Another area highlighted on page 5 is that different elements are key on the different web sites, which can only be discovered by research them individually. For some, it’s transparency, for others it’s the navigation, whilst search and other elements may have a part to play depending upon the site.
As usual, more grist to the e-government-thinking mill. Thank you Larry for your hard work.
February 2, 2010
The latest report from Larry Freed and Foresee Results (January 26, 2010) continues to use the American Customer Satisfaction Index (ACSI) to benchmark a vast range of US government and agency web sites. The report continues to press the message that a good web site enhances trust, participation and service-delivery savings, which I don’t doubt.
In Larry’s words the argument is (p.20): “Providing a good experience for website visitors clearly has value, so it’s in an agency’s best interest to see where their weaknesses lie and make improvements in order to keep citizens happy. ”
Which means one has to get feedback from the users.
My own argument with Foresee and similar approaches is that whilst this is a great start many of the problems lie in process, in the back office, and resolving the channel issues may not get to the heart of the matter, although it may reveal symptoms.
Larry’s conclusiom on the data is that (p.22): “Although satisfaction with federal government sites remains flat this quarter from last quarter, it remains flat at an all-time high. When looking at satisfaction over the past five years, there is clearly an upward trend. This trend can be expected to continued if federal government agencies embrace Obama’s goals to increase transparency, participation, and collaboration through e-government.”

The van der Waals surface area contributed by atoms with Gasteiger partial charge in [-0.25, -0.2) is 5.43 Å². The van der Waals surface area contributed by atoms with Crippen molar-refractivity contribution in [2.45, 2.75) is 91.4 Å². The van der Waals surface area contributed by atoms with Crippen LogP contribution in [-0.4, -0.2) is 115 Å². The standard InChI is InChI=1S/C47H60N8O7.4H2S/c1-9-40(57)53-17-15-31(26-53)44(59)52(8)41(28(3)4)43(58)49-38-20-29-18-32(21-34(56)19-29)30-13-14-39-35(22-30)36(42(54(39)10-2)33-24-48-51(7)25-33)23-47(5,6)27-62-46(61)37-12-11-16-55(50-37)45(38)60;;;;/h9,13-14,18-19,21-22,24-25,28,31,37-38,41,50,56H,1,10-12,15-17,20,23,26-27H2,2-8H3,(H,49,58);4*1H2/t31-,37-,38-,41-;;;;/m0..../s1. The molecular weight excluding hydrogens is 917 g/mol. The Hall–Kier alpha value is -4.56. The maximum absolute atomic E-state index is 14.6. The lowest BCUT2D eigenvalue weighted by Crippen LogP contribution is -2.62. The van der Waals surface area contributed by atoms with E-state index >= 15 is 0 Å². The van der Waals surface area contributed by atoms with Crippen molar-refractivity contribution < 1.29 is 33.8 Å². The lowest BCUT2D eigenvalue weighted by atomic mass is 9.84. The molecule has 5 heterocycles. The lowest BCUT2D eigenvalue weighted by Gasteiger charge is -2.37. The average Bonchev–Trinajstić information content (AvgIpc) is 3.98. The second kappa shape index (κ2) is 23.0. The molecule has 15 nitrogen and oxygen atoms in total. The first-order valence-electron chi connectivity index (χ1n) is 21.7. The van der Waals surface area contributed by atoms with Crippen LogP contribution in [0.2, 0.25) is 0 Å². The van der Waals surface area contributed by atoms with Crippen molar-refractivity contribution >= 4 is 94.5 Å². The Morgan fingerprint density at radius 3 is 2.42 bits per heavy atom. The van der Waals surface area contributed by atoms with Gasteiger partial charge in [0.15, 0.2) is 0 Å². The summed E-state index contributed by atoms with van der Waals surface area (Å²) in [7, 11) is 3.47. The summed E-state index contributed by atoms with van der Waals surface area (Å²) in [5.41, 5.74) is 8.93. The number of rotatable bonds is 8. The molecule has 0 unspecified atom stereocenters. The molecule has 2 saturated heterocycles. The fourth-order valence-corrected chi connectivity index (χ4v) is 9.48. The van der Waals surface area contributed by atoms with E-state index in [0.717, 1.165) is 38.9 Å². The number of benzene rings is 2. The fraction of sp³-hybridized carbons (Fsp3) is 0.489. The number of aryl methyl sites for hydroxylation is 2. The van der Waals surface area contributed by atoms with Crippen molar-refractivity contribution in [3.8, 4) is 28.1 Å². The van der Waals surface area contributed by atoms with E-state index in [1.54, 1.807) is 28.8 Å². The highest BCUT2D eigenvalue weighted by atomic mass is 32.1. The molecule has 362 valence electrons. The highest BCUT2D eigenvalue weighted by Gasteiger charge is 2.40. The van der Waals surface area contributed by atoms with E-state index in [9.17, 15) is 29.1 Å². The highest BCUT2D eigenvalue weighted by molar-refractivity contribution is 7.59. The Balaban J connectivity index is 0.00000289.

This applies internationally but let’s not forget that the web is essentially an information and service delivery mechanism, and the excluded are always with us.
November 3, 2009
Foresee have published their latest analysis of citizen satisfaction with US government web sites. I always pick up on this because of the employment of satisfaction, be it the American Customer Satisfaction Index (ACSI) or otherwise.
In case no one has ventured further on their web site when I’ve blogged about these reports before, Foresee publish a whole stream of studies about metrics and qualitative data in relation to business and government, including podcasts by their CEO, Larry Freed.
What it does point out is the increasing satisfaction in the USA of citizens with government web sites, particularly where they offer transactions. Further the reviewers state that “there is a clear relationship bewteen the length of time federal websites have measured satisfaction and their ability to make significant score improvments.” They then identify the need for long term investment in measurement to show real returns.
If we want to know what the key improvment is, Foresee identify it as improved navigation, so let that be a lesson to you all!
The only sad part is that e-government is shown to have taken over from the other channels, not that there is an ACSI measurement of this other than once a year. This also demonstrates the need to measure all channels in parallel to assist in improving them all, otherwise we are likely to get serious exclusivity problems.